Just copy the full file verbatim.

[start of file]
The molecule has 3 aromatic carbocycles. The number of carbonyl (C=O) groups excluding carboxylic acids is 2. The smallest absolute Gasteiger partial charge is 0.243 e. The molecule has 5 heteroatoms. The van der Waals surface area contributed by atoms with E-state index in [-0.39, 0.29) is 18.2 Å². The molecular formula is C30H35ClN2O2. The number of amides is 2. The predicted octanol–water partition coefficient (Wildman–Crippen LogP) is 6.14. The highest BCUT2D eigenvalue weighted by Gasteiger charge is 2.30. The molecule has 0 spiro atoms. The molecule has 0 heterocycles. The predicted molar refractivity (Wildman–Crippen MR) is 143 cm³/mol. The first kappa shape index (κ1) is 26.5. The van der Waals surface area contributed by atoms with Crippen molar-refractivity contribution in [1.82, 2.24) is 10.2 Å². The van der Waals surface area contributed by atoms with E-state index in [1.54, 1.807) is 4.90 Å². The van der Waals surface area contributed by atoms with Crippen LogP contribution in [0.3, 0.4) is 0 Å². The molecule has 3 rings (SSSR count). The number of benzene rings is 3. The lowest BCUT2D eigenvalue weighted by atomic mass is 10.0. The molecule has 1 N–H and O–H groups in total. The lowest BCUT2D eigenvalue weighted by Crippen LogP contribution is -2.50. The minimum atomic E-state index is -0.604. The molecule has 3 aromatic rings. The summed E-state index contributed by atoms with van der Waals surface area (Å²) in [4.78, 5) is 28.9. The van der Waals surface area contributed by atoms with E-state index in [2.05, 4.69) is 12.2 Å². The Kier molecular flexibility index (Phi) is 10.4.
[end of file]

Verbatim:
The molecule has 3 aromatic carbocycles. The number of carbonyl (C=O) groups excluding carboxylic acids is 2. The smallest absolute Gasteiger partial charge is 0.243 e. The molecule has 5 heteroatoms. The van der Waals surface area contributed by atoms with E-state index in [-0.39, 0.29) is 18.2 Å². The molecular formula is C30H35ClN2O2. The number of amides is 2. The predicted octanol–water partition coefficient (Wildman–Crippen LogP) is 6.14. The highest BCUT2D eigenvalue weighted by Gasteiger charge is 2.30. The molecule has 0 spiro atoms. The molecule has 0 heterocycles. The predicted molar refractivity (Wildman–Crippen MR) is 143 cm³/mol. The first kappa shape index (κ1) is 26.5. The van der Waals surface area contributed by atoms with Crippen molar-refractivity contribution in [1.82, 2.24) is 10.2 Å². The van der Waals surface area contributed by atoms with E-state index in [1.54, 1.807) is 4.90 Å². The van der Waals surface area contributed by atoms with Crippen LogP contribution in [0.3, 0.4) is 0 Å². The molecule has 3 rings (SSSR count). The number of benzene rings is 3. The lowest BCUT2D eigenvalue weighted by atomic mass is 10.0. The molecule has 1 N–H and O–H groups in total. The lowest BCUT2D eigenvalue weighted by Crippen LogP contribution is -2.50. The minimum atomic E-state index is -0.604. The molecule has 3 aromatic rings. The summed E-state index contributed by atoms with van der Waals surface area (Å²) in [4.78, 5) is 28.9. The van der Waals surface area contributed by atoms with E-state index in [2.05, 4.69) is 12.2 Å². The Kier molecular flexibility index (Phi) is 10.4.